November 2007


 

Nuns fret not at their convent’s narrow room;
And hermits are contented with their cells;
And students with their pensive citadels;
Maids at the wheel, the weaver at his loom,

Sit blithe and happy; bees that soar for bloom,
High as the highest Peak of Furness-fells,
Will murmur by the hour in foxglove bells:
In truth the prison, unto which we doom

Ourselves, no prison is: and hence for me,
In sundry moods, ’twas pastime to be bound
Within the Sonnet’s scanty plot of ground;

Pleased if some Souls (for such there needs must be)
Who have felt the weight of too much liberty,
Should find brief solace there, as I have found.

                                                      William Wordsworth 1806.

 

Many people say they have a problem with poetry because they are not able to understand it. At the same time they have no problem appreciating a piece of music, even though they don’t “understand” it, but still are able to appreciate it.

Art is all about correspondence. Beauty is in the eye of the beholder and art is all about beauty, sometimes as beauty of thought more than visual, but never the less: Art lies in between people.

I often find today’s poetry is written more for the poet’s sake than for the reader. Even though I love modern poetry, like Eliot or Sefaris’ I have found that too much liberty in how to write poems often hinders the poetry from taking wings and lifting off. I believe that poets need limitations to steer them from their personal horizons and into those what can be shared with others. Eliot and Seferis both made use of technical limitations in their writing even if they did not always use the classical metrical limitations… (However it would be interesting to read a comparison of prosody between Elliott and the Victorian English poets – G.M. Hopkins is a metrical key here -or between Seferis and the classical Greeks – Eliot is a key there)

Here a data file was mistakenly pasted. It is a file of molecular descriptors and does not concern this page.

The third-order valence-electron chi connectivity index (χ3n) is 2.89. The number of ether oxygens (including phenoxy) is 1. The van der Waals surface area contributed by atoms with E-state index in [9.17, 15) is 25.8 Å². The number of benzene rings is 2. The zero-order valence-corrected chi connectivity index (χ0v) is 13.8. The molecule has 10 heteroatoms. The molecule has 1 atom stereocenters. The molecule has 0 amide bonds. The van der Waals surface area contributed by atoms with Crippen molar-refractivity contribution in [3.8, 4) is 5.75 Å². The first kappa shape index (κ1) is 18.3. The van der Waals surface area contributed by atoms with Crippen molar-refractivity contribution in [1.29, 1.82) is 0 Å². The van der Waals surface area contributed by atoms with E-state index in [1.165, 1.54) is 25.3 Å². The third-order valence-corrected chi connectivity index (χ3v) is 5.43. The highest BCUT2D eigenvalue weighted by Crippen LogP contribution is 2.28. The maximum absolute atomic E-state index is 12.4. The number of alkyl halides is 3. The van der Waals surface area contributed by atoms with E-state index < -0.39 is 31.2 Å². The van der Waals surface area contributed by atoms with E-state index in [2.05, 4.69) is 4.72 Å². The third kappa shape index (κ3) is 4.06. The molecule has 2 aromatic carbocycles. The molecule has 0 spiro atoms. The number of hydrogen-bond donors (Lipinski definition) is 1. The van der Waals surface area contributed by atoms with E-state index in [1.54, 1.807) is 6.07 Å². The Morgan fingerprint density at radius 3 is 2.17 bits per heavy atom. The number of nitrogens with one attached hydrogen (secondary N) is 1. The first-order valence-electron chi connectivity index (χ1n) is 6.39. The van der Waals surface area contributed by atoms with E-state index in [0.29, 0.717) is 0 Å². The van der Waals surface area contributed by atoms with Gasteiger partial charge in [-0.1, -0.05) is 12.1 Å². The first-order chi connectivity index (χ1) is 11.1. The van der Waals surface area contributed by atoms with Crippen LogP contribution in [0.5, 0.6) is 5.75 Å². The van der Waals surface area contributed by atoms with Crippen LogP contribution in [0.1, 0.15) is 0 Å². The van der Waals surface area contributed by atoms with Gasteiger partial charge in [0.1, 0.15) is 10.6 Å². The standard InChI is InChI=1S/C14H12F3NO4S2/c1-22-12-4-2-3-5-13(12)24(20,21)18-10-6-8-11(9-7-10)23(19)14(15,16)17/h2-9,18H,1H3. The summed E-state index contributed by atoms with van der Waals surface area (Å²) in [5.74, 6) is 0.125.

Metrical poetry frees the verse. It’s not about Iambic Pentameter or Hexameter. It’s about making use of the tradition (as Catholics we should have a deeper understanding of this) It’s not even about having rhymes or not. There is a difference between free verse and stapling words. By finding your restrictions, you give yourself wings.

 

 

Wordsworth
William Wordsworth (1770-1850)

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I have updated my blog roll with a few more interesting blogs: How could I miss this one before: The Prayer garden

And here are two Norwegian blogs: Musin on the divine and Katolikken


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Is humanity overrated? The Finnish boy involved in the latest school shooting thought so. How can we differentiate right from wrong? I find that without the right compass we will find ourself being all lost. Humanity shouldn’t be underrated, nor should we overrate ourself.

Yesterday I watched Herzog’s great documentary “The Grizzly Man” about Timothy Treadwell who where living, and finally died, among Grizzly bears at Kaflia Bay in Alaska. Timothy “Bambified” bears, he gave them human qualities and interpreted their behavior through the looking glass of the emotional life of humans. In the documentary we can follow how he interpreted his own life circumstances and emotions on the bears. It seems as he thought he was one of them, rather than being part of human civilization. As if humanity was overrated. I find this very disrespectful toward both God, humans and even against the grizzly bears.

(rude language)

This seems to me as being a religious journey to him, even though he claims, in the film, that he is not a religious man. I think most people are religious, they just call their belief systems other things than religion. The Grizzly maze was Timothy Treadwell’s religion. To him, it was his calling. He tried to do it as sanctified he could. Teaching school children about Grizzly bears, and in some deranged way he thought he protected them by living close to them and interacting with them. In his mind he was acting good and righteous, that doesn’t make it right to adjust these bears to humans and to misinterpret wild life as being friendly and protective towards him.

The movie are full of extraordinary scenes. In one Timothy touches some still warm female bear poop. He seems to feel some strange kind of sexual religious ecstasy. In another scene he is fighting the “park service” as if it was Lucifer himself. However, the love for animals makes a poor Christ… Touching the poop seems to be an intimate act for Timothy, but sometimes poop is just poop.